Once you have executed the long integer, you can execute expressions as if they were normal numbers, the Python interpreter handles the complexities of dealing with the super-sized numbers

```
print(long+1)
// produces the following output:
1234567891234567891234567891234567891234567891234567890L
// Or you can do long integer math:
// which generates
211111111111111111111111111111111111111111111111111110L
```

Although Python uses these long integers as if they were normal integer values, the interpreter has to do a significant amount of extra work to support this option, even though support for such large numbers is written in C.

**Floating-Point Constants**

Python supports the normal decimal point and scientific notation formats for representing floating-point numbers. For example, the following constants are all valid:

```
number = 1234.5678
number = 12.34E10
number = -12.34E-56
```

Internally Python stores the floating-point values as C doubles, giving the objects as much precision as possible. Note that there is no "long" floating-point variable. Remember the floating-point and integer expressions return floating-point values. The easiest way to demonstrate this is to show the output from the same simple calculation, one using integer constants and the other floating-point constants:

```
>>> print (5/12)
0
>>> print (5.0/12)
0.416666666667
```

In the above example, that the first expression returns 0 the rounded-down version of 5/12. The second expression prints the expected decimal fraction.

**Complex Number Constants**

Python employs the normal notation for supporting complex numbers, the real and imaginary parts are separated by a plus sign and the imaginary number uses a single j or J suffix. For example, the following are examples of complex number constants:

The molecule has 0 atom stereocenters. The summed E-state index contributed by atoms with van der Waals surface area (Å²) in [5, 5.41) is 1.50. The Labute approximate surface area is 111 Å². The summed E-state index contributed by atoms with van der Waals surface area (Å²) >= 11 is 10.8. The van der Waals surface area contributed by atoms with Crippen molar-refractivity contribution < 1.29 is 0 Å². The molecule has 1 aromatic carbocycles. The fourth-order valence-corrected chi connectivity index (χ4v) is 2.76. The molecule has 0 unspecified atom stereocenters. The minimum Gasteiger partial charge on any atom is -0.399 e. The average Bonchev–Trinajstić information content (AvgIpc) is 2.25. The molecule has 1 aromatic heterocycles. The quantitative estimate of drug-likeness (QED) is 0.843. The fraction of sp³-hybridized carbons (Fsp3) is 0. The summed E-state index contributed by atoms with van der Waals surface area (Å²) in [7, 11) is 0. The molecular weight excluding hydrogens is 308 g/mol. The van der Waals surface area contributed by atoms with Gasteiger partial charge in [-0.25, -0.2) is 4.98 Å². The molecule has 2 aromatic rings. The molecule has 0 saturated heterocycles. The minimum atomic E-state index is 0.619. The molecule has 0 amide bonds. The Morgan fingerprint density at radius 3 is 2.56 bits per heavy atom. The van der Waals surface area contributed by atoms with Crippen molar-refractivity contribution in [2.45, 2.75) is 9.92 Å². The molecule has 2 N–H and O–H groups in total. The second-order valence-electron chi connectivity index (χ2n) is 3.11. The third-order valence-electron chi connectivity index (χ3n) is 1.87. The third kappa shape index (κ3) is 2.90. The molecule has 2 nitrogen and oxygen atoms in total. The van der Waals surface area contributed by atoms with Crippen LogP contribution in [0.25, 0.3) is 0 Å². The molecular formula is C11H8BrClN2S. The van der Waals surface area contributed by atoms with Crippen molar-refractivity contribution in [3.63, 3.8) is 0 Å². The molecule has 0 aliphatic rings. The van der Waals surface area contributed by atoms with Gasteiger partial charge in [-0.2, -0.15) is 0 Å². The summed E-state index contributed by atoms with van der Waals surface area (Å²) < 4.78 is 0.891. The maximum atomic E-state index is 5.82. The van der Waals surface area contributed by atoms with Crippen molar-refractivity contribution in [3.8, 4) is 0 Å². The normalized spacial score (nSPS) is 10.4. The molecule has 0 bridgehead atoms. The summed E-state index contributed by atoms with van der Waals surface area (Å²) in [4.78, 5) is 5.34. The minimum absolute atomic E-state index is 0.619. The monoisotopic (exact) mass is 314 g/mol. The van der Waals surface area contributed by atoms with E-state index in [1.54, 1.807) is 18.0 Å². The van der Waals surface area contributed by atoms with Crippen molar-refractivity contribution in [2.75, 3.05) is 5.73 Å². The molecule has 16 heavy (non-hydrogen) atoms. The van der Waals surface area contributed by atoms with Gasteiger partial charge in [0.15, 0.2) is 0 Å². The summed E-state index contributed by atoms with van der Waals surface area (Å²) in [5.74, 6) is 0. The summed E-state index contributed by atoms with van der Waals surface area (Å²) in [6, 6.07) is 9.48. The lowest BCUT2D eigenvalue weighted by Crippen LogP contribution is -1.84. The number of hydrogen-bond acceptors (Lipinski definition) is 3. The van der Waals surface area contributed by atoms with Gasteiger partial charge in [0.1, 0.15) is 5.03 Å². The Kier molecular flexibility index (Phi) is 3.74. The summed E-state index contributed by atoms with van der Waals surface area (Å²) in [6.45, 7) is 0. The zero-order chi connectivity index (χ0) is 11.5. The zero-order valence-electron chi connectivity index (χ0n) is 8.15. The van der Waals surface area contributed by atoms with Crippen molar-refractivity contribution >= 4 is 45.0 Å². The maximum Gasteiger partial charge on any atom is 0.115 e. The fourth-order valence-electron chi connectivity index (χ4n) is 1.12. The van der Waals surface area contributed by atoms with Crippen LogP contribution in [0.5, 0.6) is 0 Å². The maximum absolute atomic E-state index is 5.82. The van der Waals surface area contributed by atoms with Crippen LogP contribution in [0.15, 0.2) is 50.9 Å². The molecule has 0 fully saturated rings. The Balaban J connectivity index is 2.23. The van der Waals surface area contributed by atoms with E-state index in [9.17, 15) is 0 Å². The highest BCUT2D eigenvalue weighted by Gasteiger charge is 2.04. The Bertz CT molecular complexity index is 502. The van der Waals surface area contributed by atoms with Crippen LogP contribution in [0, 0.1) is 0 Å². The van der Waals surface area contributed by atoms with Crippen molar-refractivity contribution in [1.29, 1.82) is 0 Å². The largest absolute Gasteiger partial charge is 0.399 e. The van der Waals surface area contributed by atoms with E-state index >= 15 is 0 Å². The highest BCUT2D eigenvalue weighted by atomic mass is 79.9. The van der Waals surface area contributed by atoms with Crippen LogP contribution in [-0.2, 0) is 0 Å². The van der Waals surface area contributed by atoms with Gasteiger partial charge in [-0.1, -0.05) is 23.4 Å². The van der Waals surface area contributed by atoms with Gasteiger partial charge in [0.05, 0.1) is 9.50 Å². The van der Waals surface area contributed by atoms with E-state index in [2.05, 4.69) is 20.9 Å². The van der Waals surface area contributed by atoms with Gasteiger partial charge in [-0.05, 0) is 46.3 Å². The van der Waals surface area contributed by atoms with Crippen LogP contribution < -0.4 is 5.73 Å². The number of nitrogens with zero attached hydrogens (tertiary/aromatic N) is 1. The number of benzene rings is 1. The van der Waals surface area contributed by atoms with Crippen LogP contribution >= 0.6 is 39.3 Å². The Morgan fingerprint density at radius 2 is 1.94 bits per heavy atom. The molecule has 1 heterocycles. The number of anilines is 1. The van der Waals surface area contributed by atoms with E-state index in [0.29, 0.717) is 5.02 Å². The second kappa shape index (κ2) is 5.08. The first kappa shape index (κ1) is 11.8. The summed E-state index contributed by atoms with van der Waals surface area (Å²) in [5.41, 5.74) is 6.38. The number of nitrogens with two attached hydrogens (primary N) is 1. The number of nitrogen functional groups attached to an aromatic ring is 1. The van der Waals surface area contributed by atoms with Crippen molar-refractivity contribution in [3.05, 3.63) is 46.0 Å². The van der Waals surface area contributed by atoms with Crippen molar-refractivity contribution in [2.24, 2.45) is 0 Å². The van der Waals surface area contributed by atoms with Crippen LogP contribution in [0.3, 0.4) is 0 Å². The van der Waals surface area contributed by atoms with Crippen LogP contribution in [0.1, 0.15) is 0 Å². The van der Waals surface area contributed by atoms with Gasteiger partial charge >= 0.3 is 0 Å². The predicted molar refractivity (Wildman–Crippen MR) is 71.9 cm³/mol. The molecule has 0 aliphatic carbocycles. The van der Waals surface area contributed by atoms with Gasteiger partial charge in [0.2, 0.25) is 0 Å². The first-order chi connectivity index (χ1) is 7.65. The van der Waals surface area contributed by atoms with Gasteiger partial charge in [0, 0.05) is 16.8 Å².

```
cplx = 1+2j
cplx = 1.2+3.4j
```

Python uses two floating-point numbers to store the complex numbers, irrespective of the perception of the original. Because complex numbers are a separate entity within Python, the interpreter automatically performs complex math on expressions that include complex numbers.

**Numeric Operators**

The above table contains the operators apply to numbers. The below table contains a more explicit list of numeric operators used for calculations, these are all the familiar mathematical operations.

Operators |
Description |

x+y | Add x to y |

x-y | Subtract y from x |

x*y | Multiply x by y |

x/y | Divide x by y |

x**y | Raise x to the power of y |

x%y | Modulo ( returns the remainder of x/y) |

-x | Unary minus |

+x | Unary plus |

There are also a series of shift and bitwise operators that can be used for binary and bit math; these are listed in the below table. Note these operators can only be applied to integers; trying the operations on floating-point numbers raises an exception. In addition to these base operators, a series of augmented assignment operators was introduced with Python 2.0. For example, you can rewrite the fragment

`a = a + 5`

using an augmented assignment operator, as

`a += 5`

More clearly the expression

`x = x + y`

can be written as

`x += y`

The following is the full list of augmented assignment operators, the effects of these operators are the same as for the base operators listed in the below table

Operators |
Description |

x<<y | Left shift ( moves the binary form of x, y digits to the left) ex:1<<2 = 4 |

x>>y | Right shift ( moves the binary form of x, y digits to the right) ex: 16>>2 = 4 |

x&y | Bitwise and |

x|y | Bitwise or |

x^y | Bitwise exclusive or (xor) |

~x | Bitwise negation |